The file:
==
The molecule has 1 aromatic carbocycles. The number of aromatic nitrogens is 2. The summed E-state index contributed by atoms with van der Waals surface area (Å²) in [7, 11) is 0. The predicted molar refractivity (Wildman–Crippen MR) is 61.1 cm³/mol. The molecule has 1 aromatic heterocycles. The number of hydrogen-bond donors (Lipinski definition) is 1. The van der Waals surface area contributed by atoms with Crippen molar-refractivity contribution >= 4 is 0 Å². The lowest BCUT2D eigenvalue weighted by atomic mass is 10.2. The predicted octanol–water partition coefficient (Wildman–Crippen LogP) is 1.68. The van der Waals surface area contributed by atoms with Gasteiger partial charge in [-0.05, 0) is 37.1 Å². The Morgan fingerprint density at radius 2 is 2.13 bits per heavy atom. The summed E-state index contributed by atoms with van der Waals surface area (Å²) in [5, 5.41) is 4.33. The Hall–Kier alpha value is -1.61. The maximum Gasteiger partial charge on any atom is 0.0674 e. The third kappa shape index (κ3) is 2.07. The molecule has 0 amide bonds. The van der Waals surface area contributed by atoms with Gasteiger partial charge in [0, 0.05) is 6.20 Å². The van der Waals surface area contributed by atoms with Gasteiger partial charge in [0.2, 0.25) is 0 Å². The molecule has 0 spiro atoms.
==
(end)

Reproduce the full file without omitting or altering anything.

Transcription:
The molecule has 1 aromatic carbocycles. The number of aromatic nitrogens is 2. The summed E-state index contributed by atoms with van der Waals surface area (Å²) in [7, 11) is 0. The predicted molar refractivity (Wildman–Crippen MR) is 61.1 cm³/mol. The molecule has 1 aromatic heterocycles. The number of hydrogen-bond donors (Lipinski definition) is 1. The van der Waals surface area contributed by atoms with Crippen molar-refractivity contribution >= 4 is 0 Å². The lowest BCUT2D eigenvalue weighted by atomic mass is 10.2. The predicted octanol–water partition coefficient (Wildman–Crippen LogP) is 1.68. The van der Waals surface area contributed by atoms with Gasteiger partial charge in [-0.05, 0) is 37.1 Å². The Morgan fingerprint density at radius 2 is 2.13 bits per heavy atom. The summed E-state index contributed by atoms with van der Waals surface area (Å²) in [5, 5.41) is 4.33. The Hall–Kier alpha value is -1.61. The maximum Gasteiger partial charge on any atom is 0.0674 e. The third kappa shape index (κ3) is 2.07. The molecule has 0 amide bonds. The van der Waals surface area contributed by atoms with Gasteiger partial charge in [0, 0.05) is 6.20 Å². The van der Waals surface area contributed by atoms with Gasteiger partial charge in [0.2, 0.25) is 0 Å². The molecule has 0 spiro atoms.